By Jeff Girod
Happy Holidays! Yes, ’tis the season when everybody treks into the dark recesses of their garage, untangles dusty holiday crap, tacks it up around their houses and on their roofs, then waits until almost Martin Luther King Jr. Day to take the whole mess down. It’s what Baby Jesus wanted.
Everyone feels the pressure to get a Christmas tree. And if you celebrate Christmas you really should, if for no other reason than that’s one more tree that gets cut down in the prime of life. (Don’t kid yourself. If the situation were reversed, that pine tree would cut you down and everyone you love.)
And if there’s one thing we want to teach our kids about nature, it’s that living things should be sawed off at the legs, brought into the house, tackily decorated with SpongeBob and Batman ornaments, then discarded on the curb three weeks later like an old French whore.
I’m also a big fan of manger scenes, which if you’re not familiar with your New Testament scripture, illustrates the immaculate birth of Christ in a hay barn surrounded by fair-skinned parents and three blond wise men somewhere in Norway. Even the farm animals are blue-eyed! The only thing that could appear more Caucasian would be a Mitt Romney family reunion.
But by far, my favorite part of the holiday season is Christmas lights. Me? I don’t have Christmas lights. You’re lucky if I turn on the porch light for the Domino’s pizza guy. But everyone else in my neighborhood takes the month of December as a personal cry for attention.
Hey, I can appreciate that Home Depot is having a sale on glowing gnomes. But have some respect for narrative and production value. On any given lawn you’ve got nutcrackers sharing crabgrass with drummer boys and penguins.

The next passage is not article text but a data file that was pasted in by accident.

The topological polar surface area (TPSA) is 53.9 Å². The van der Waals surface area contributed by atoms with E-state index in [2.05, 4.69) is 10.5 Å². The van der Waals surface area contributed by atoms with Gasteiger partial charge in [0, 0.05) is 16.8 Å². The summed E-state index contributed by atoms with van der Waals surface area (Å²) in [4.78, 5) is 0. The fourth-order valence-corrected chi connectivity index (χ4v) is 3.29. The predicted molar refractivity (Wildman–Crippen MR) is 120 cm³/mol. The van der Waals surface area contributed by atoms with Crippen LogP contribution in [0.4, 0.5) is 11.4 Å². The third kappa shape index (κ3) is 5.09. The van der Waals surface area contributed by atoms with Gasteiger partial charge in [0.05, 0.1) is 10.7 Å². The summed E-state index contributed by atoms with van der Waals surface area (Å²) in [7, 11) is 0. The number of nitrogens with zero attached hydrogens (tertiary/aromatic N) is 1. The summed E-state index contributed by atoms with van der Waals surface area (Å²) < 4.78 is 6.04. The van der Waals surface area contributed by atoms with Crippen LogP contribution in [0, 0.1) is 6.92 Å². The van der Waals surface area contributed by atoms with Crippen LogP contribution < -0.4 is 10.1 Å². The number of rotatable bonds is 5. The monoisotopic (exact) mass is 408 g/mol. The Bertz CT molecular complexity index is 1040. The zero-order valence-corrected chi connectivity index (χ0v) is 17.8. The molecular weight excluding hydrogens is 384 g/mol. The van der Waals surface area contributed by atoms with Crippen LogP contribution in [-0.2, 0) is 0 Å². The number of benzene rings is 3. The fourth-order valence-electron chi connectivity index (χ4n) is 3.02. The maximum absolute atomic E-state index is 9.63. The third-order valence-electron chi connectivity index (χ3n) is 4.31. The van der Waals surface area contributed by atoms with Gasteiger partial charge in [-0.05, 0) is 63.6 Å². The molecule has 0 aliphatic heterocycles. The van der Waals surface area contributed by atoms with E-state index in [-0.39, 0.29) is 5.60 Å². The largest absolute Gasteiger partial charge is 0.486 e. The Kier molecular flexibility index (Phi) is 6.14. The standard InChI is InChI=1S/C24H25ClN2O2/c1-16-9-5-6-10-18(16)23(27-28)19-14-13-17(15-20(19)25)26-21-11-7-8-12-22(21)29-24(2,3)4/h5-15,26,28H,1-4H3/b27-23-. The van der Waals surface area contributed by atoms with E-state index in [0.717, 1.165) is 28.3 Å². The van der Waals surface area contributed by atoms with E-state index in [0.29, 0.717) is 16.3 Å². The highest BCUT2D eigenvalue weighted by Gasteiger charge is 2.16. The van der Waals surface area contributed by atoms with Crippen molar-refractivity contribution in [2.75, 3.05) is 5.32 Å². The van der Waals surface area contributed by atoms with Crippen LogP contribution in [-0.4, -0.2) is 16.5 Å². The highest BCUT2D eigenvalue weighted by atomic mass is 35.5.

Are you telling the Christmas story via searchlights and colored plywood? Or are you forcing me to relive my most frightening psychotic hallucination—the one where Christmas carols come to life and I’m forced to play freeze tag with Rudolph and Christmas Shrek in an igloo?
And what part of that thing hanging off your rain gutters is supposed to look like an icicle? It looks like Santa hocked a loogie. And that inflatable in your front yard? It’s great when it’s lit and full of air, but during the day I have to explain to my kid why the neighbors shot and killed Frosty the Snowman.
The average December temperature here is 60 degrees. I’ve lived in Southern California for almost four decades. Forget snow, when somebody says “it’s beginning to look a lot like Christmas,” I imagine relatives in jean shorts fighting over candied yams, long lines at BevMo and strangers flipping me off for a parking space at Sears.
Your best bet during the holidays? Make believe it’s some kind of anthrax attack and hide inside your homes. Avoid strangers. Eat lots of canned meats. Roll up moist towels and shove them under your doors. Shove them under other people’s doors. Instead of watching Claymation Christmas specials, relive the magic and splendor of Seasons 3 to 5 of Magnum P.I. (After enough eggnog, Rick and TC look Claymated.)
The holidays are stressful enough trying to remember who’s whose secret Santa or not making jokes about the fat kid’s reindeer sweater. Relax. Take a load off. While your neighbors risk permanent paralysis hanging wreaths the diameter of truck tires, you’ll be safely tucked indoors eating gingerbread cookies from whoever’s aunt or cousin.
And if you ever feel a pang of guilt to “give back,” goodwill toward man and all that, just remember: Amazon.com ships and gift wraps just about anything and Vons has a surprisingly diverse selection of gift cards. Or just pull an old can of soup out of your cupboard and draw antlers on it.
And come Dec. 26, when everyone else still has Christmas junk littering their front yards, won’t you look like the eager young go-getter and the first house on the block to take your decorative lights down.
Looks like someone’s getting a head start on next year’s “nice” list.
Contact Jeff Girod at firstname.lastname@example.org.